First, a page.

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(L-R) Keith David, Glynn Turman, Lillias White, Jason Dirden, and Damon Gupton from the cast of August Wilson's "Ma Rainey's Black Bottom."

Photo by Luke Fontana.

August Wilson's

Ma Rainey's Black Bottom

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Sep 1 – Oct 16, 2016

#MaRaineyCTG
Mark Taper Forum
Off Sale

Ma Rainey's Black Bottom

Off Sale

Critic's Choice

Powerfully relevant! Ma Rainey challenges and nourishes, shocks and heals. Director Phylicia Rashad shines a light on the complicated humanity of Wilson's characters.

Ambition and art collide with the business of the blues in this red hot play filled with music that made the '20s roar. An American masterpiece, August Wilson’s Ma Rainey’s Black Bottom is set in 1927 Chicago during a recording session at a white-owned studio with the legendary singer—inspired by real-life Mother of the Blues Gertrude "Ma" Rainey. Tony Award® winner Phylicia Rashad directs this groundbreaking play with a powerhouse cast led by Lillias White (Broadway’s Fela! and Once on This Island), Keith David (OWN’s Greenleaf, Broadway’s Jelly’s Last Jam), and Glynn Turman (HBO’s The Wire, Showtime’s House of Lies) all returning to the Taper from Joe Turner’s Come and Gone.

In Ma Rainey's Black Bottom, August Wilson captures a song that demands to be heard. The Taper resonantly revives it.

'Ma Rainey's Black Bottom' Community Conversations

Center Theatre Group invites you to attend 90 minute pre-show panel conversations on selected nights that feature local thought-leaders in dialogue about the context, issues and ideas finding voice on our stages.*

  • The Sound and the Soul: Authenticity and Commerce in African-American Music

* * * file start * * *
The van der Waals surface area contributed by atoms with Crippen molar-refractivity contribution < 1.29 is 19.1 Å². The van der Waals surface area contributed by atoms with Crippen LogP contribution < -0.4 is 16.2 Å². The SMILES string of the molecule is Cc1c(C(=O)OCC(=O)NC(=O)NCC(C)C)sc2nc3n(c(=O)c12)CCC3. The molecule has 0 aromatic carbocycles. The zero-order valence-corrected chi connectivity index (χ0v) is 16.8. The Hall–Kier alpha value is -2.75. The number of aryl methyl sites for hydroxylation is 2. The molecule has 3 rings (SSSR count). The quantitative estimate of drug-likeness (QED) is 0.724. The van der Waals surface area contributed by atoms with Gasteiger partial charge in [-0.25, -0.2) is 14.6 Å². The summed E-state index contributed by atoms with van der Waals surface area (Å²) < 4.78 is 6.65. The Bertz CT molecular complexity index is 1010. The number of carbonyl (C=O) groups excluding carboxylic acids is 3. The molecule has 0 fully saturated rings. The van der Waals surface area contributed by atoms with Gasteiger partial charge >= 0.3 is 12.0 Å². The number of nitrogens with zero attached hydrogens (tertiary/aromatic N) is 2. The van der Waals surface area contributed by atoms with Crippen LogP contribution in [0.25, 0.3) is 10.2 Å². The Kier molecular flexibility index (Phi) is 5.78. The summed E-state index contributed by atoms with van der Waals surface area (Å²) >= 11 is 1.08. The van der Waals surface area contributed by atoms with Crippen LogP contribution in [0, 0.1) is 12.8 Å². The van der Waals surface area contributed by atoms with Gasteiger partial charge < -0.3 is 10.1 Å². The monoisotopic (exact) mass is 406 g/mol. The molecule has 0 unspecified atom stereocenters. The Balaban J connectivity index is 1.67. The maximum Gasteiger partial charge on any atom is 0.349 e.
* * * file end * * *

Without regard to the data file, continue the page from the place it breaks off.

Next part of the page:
Wednesday, September 21 at 6–7:30pm at The Music Center Annex, Rehearsal Room A

    RSVP Map & Directions

    Panelists

    • Shana L. Redmond, Associate Professor of Musicology and African American Studies at the University of California, Los Angeles Herb Alpert School of Music
    • Josh Kun, Director of The Popular Music Project at USC Annenberg's The Norman Lear Center
    • Ronald C. McCurdy, professor of music at the USC Thornton School of Music

    If you're colored and can make them some money, then you alright with them. Otherwise, you just a dog in the alley.

    —Ma Rainey, August Wilson’s Ma Rainey's Black Bottom

    Who creates culture, and who profits? Is music art, or commodity? From Elvis Presley’s hit version of Willie May Thornton’s “Hound Dog” to the rise of Eminem and Iggy Azalea, there is a long history of uncomfortable intersections between the music industry and racial identity. Join us in tracing the evolution of African-American music, from spirituals and the blues to contemporary hip-hop and R&B, while exploring how economics and politics influence the songs that play around the nation.

  • From Bessie to Beyoncé: Black Women, Independence, and Artistic Identity

    Friday, September 30 at 6–7:30pm at The Music Center Annex, Rehearsal Room A

    RSVP Map & Directions

    Panelists

    • Uri McMillan, cultural historian, author (Embodied Avatars: Genealogies of Black Feminist Art and Performance), and Assistant Professor of English at the University of California, Los Angeles.
    • Ina Coleman, gender equity consultant and former managing director of the Feminist Majority Foundation
    • Dominique Morisseau, Playwright/Screenwriter. Story Editor on Showtime's Shameless. Winner of the Steinberg Playwright Award, two NAACP Image Awards, and the Edward M. Kennedy Prize for Drama.
    • Ani Zonnefeld, Grammy-award-winning singer/songwriter/producer; founder and President, Muslims for Progressive Values.

    What you all say don’t count with me. You understand? Ma listens to her heart. Ma listens to the voice inside her. That’s what counts with Ma.

    —Ma Rainey, August Wilson’s Ma Rainey's Black Bottom

    From early 20th century entertainers like Bessie Smith and her friend Ma Rainey to contemporary cultural icons like Beyoncé and Rihanna, black women have been an undeniable force in pop culture. However, their path to artistic agency—their control over their work and ability to profit from their success—is made steeper by systemic and institutional bias. Join us in exploring the challenges black women face in the arts and entertainment industry, as well as the strategies they have employed to achieve success.

*An RSVP to the Community Conversation does not include a ticket to the performance at the Mark Taper Forum. Existing ticketholders are welcome to join us, but are encouraged to RSVP.

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By August Wilson
Directed by Phylicia Rashad


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